About one in four California hospitals had worse than average mortality rates for at least one of eight procedures and conditions, according to a new report by the Office of Statewide Health Planning and Development, which compiles hospital quality and financial data.
The eight procedures and conditions were: esophageal resection; pancreatic resection; craniotomy; acute stroke; gastro-intestinal hemorrhage; hip fracture; percutaneous transluminal coronary angioplasty; and carotid endarterectomy.
Ninety-four hospitals had worse than average mortality rates for at least one condition in 2007, while 25 hospitals rated better than average, out of nearly 400 hospitals. In 2006, 98 hospitals rated worse than average and 33 hospitals did better than average on at least one condition, according to the report, which compiled data submitted by hospitals.
This is the first time California has issued a report on hospital mortality for the eight procedures and conditions. Last year, the federal Agency for Healthcare Research and Quality refined its risk algorithm, allowing the state to only include cases where one of these conditions were "present on admission" to improve data accuracy, said Joseph Parker, director of the Healthcare Outcomes Center at the health planning office. Only New York and California require hospitals to report "present on admission" data, though the CMS began mandating that contracting hospitals collect the information this year for the purpose of stopping reimbursements for so-called "never events."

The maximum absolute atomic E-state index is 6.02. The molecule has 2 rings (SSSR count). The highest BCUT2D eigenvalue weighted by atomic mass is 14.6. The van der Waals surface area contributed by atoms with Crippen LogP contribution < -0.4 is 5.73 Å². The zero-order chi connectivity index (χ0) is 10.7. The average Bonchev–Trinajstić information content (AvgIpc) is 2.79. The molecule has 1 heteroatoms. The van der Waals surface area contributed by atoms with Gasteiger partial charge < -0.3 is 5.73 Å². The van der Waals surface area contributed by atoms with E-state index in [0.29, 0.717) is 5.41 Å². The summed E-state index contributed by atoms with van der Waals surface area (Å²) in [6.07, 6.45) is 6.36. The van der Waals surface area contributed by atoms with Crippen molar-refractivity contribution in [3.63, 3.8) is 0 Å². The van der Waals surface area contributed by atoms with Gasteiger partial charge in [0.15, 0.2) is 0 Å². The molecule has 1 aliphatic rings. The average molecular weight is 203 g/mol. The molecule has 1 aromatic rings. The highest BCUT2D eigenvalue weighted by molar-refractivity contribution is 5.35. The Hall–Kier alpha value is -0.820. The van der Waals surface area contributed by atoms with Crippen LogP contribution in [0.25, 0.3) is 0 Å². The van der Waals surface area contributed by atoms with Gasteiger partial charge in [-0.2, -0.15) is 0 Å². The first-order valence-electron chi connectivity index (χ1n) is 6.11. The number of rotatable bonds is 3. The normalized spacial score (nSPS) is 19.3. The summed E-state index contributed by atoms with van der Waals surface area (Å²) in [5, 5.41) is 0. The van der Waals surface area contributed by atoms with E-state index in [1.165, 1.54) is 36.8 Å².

Several California hospitals that received worse than average marks wrote letters to the state saying the methodology was flawed.